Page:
Alicia: “We have been able to provide a wonderful home for our children, but they are off on their own now with their own families. While the company has grown, our immediate needs have shrunk.”
Phil: “Not too long ago, we sat down with our kids and our advisors and talked about what was important to us and what we really wanted. Our kids are all doing fine on their own. We certainly don’t need more. Our attorney told us about something called a charitable lead trust funded with some of our excess assets.”
Alicia: “It sounded great to us – some tax benefits and our estate remains intact for our grandchildren’s’ education. Through this trust, we are helping to make a difference in other people’s lives and we’re able to do it while we’re here and can be part of it. It really feels good to see firsthand how the income from the trust can really make a difference.”
Phil and Alicia wanted to contribute $250,000. They placed a sufficient amount of income producing commercial property into a charitable lead trust that would make annual payments of $25,000 over ten years. After ten years, the assets will pass to the their heirs. Plus, any appreciation of the assets that takes place during the term of the trust is not subject to additional gift or estate tax because the gift tax deduction and the amount subject to gift tax is determined at the time their assets are contributed to the charitable lead trust.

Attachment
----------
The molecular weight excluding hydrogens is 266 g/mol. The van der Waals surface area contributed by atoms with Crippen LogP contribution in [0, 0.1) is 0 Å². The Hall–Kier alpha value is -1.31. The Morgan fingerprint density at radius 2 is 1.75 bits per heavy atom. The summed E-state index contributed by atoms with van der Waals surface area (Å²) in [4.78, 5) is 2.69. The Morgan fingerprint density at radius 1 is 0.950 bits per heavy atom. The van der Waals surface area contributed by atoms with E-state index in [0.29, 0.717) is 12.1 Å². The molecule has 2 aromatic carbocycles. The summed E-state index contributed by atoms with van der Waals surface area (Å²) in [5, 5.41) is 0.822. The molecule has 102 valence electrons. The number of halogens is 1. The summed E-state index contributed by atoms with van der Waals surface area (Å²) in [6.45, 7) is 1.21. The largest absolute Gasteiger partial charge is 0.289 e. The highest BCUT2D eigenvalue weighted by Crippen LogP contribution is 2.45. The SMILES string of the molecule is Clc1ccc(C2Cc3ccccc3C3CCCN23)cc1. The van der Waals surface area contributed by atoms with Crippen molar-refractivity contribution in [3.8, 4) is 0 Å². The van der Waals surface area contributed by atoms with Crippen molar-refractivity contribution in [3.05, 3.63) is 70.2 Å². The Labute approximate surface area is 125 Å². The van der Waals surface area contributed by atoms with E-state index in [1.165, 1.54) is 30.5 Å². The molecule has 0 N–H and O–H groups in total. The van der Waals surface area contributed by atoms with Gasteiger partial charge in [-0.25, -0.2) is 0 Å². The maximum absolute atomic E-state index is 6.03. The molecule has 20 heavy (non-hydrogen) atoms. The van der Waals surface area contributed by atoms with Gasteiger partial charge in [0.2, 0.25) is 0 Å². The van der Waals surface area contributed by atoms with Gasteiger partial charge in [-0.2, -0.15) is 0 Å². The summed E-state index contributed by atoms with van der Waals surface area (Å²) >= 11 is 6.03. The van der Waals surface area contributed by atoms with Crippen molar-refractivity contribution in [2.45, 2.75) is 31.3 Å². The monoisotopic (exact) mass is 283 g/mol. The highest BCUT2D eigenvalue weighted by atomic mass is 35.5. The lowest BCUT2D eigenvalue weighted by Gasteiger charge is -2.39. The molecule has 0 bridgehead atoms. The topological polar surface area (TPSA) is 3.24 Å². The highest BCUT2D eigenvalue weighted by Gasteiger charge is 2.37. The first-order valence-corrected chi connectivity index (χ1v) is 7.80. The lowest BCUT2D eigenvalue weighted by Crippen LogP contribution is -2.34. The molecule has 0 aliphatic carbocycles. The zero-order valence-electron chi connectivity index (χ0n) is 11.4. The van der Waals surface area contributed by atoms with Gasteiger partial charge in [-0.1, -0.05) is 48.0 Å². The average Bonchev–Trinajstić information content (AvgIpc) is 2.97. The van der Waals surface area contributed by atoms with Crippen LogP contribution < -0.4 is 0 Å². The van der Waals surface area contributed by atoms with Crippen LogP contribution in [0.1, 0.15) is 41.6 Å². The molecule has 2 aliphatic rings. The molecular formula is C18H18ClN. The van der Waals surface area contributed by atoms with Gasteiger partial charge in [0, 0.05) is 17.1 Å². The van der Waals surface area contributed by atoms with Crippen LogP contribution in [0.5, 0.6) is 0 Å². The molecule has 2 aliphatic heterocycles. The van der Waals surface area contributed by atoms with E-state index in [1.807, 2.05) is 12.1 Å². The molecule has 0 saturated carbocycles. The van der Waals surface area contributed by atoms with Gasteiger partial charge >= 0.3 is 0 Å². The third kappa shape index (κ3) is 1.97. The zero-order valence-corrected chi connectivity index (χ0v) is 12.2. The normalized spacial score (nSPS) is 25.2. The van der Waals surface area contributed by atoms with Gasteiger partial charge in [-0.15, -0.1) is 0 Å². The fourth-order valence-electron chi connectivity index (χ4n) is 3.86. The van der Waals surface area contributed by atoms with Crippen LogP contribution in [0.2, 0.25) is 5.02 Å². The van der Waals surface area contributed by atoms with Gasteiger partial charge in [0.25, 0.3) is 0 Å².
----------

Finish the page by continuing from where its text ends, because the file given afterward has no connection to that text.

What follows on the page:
Often our financial partners are surprised by just how wonderful the giving experience really is. If you're ready to get started or if you need more information, please click one of the links below :
These are educational illustrations and do not represent legal or tax advice. The value and cost numbers have purposely been selected as round numbers to allow for personal interpretation. The value used is not a minimum, maximum or suggested amount. Please consult your legal and tax advisors about your specific situation.